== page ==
## Solving the Traveling Salesman Problem with Postgres Recursive CTEs

### Want to make data analysis fast for everyone?

Join Us!Many SQL implementations don’t have loops, making some kinds of analysis very difficult. Postgres, SQL Server, and several others have the next best thing — recursive CTEs!

We’ll use them to solve the Traveling Salesman Problem and find the shortest round-trip route through several US cities.

### With Recursive

Normal CTEs are great at helping to organize large queries. They are a simple way to make temporary tables you can access later in your query.

Recursive CTEs are more powerful - they reference themselves and allow you to explore hierarchical data. While that may sound complicated, the underlying concept is very similar to a ** for** loop in other programming languages.

These CTEs have two parts — an ** anchor** member and a

**member. The**

`recursive`

**member selects the starting rows for the recursive steps.**

`anchor`

The ** recursive** member generates more rows for the CTE by first joining against the

**rows, and then joining against rows created in previous recursions. The**

`anchor`

**member comes after a**

`recursive`

**in the CTE definition.**

`union all`

Here’s a simple recursive CTE that generates the numbers 1 to 10. The ** anchor** member selects the value 1, and the

**member adds to it up to the number 10:**

`recursive`

The first time the recursive CTE runs it generates a single row ** 1** using the

**member. In the second execution, the**

`anchor`

**member joins against the**

`recursive`

**and outputs a second row,**

`1`

**. In the third execution the**

`2`

**step joins against both rows**

`recursive`

**and**

`1`

**and adds the rows**

`2`

**(a duplicate) and**

`2`

**.**

`3`

Recursive CTEs also only return distinct rows. Even though our CTE above creates many rows with the same value, only a distinct set of rows will be returned.

Notice how the CTE specifies its output as the named value ** prev_val**. This lets us refer to the output of the previous recursive step.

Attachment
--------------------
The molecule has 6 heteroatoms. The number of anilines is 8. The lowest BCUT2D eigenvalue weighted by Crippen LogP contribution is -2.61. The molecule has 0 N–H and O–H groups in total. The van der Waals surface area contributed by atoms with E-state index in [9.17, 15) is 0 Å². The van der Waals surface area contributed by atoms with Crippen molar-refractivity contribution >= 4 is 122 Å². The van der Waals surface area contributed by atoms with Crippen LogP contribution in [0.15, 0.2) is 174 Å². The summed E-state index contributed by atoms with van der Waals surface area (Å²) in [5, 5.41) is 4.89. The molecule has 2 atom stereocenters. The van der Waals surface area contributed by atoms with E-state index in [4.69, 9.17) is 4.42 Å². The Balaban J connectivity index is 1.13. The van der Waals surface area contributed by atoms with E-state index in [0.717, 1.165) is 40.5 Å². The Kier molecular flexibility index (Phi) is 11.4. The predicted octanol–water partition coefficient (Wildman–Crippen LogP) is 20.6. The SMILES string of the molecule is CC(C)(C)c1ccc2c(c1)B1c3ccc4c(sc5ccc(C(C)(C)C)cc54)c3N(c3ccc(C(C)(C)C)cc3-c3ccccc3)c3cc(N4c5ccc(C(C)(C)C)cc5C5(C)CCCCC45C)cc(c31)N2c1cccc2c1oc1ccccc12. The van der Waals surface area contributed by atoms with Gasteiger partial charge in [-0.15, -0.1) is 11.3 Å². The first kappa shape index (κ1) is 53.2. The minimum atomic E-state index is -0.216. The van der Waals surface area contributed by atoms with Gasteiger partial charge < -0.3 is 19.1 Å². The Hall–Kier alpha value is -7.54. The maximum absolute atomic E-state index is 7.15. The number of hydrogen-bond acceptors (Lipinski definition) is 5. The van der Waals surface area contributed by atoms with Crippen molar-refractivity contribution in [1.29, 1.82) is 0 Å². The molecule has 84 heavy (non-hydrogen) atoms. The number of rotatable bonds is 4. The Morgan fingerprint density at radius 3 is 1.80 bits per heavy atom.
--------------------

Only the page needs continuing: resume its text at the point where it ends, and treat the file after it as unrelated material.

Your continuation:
And at the very end there is a termination condition to halt the recursion once the sum gets to 10. Without this condition, the CTE would enter an infinite loop!

Under the hood, the database is building up a table named after this recursive CTE using unions:

Recursive CTEs can also have many parameters. Here’s one that takes the sum, double, and square of starting values of 1, 2 and 3:

With recursive CTEs we can solve the Traveling Salesman Problem.

### Finding the Shortest Path

There are many algorithms for finding the shortest round-trip path through several cities. We’ll use the simplest: brute force. Our recursive CTE will enumerate all possible routes and their total distances. We’ll then sort to find the shortest.

First, a list of cities with Periscope customers, along with their latitudes and longitudes:

And we’ll need a distance function to compute how far two lat/lons are from each other (thanks to strkol on stackoverflow.com):

Our CTE will use San Francisco as its anchor city, and then recurse from there to every other city:

The parameters in the CTE are:

: The list of places visited so far, which will be different for each instance of the recursion`places_chain`

: The latitude and longitude of the last place in the`last_lat and last_lon`

`places_chain`

: The distance traveled going from one place to the next in the`total_distance`

`places_chain`

: The number of places in`num_places`

— we’ll use this to tell which routes are complete because they visited all cities`places_chain`

In the ** recursive** member, the

**clause ensures that we never repeat a place. If we’ve already visited Denver,**

`where`

**will return a number greater than 0, invalidating this instance of the recursion.**

`position(...)`

We can see all possible routes by selecting all 8-city chains:

We need to add in the distance from the last city back to San Francisco to complete the round-trip. We could hard code San Francisco’s lat/lon, but a join is more elegant. Once that’s done we sort by distance and show the smallest:

Even though this query is significantly more complicated than the ** incrementer** query earlier, the database is doing the same things behind the scenes. The top branch is the creating the CTE’s rows, the bottom branch is the final join and sort:

Run this query and you’ll see the shortest route takes 6671 miles and visits the cities in this order:

Thanks to recursive CTEs, we can solve the Traveling Salesman Problem in SQL!